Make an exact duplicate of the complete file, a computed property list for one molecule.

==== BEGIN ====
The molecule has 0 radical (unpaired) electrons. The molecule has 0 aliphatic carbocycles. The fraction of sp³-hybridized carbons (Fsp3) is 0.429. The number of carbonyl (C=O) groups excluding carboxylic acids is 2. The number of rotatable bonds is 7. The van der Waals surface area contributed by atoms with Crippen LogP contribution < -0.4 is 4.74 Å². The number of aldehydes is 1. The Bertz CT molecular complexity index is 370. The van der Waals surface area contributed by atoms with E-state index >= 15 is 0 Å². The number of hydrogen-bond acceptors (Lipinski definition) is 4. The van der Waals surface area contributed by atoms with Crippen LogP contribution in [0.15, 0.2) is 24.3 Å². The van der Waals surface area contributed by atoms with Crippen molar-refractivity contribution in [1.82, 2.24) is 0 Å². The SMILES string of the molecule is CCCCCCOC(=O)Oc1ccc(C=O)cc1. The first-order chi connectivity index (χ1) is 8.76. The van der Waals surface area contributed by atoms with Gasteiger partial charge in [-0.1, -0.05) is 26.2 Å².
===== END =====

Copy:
The molecule has 0 radical (unpaired) electrons. The molecule has 0 aliphatic carbocycles. The fraction of sp³-hybridized carbons (Fsp3) is 0.429. The number of carbonyl (C=O) groups excluding carboxylic acids is 2. The number of rotatable bonds is 7. The van der Waals surface area contributed by atoms with Crippen LogP contribution < -0.4 is 4.74 Å². The number of aldehydes is 1. The Bertz CT molecular complexity index is 370. The van der Waals surface area contributed by atoms with E-state index >= 15 is 0 Å². The number of hydrogen-bond acceptors (Lipinski definition) is 4. The van der Waals surface area contributed by atoms with Crippen LogP contribution in [0.15, 0.2) is 24.3 Å². The van der Waals surface area contributed by atoms with Crippen molar-refractivity contribution in [1.82, 2.24) is 0 Å². The SMILES string of the molecule is CCCCCCOC(=O)Oc1ccc(C=O)cc1. The first-order chi connectivity index (χ1) is 8.76. The van der Waals surface area contributed by atoms with Gasteiger partial charge in [-0.1, -0.05) is 26.2 Å².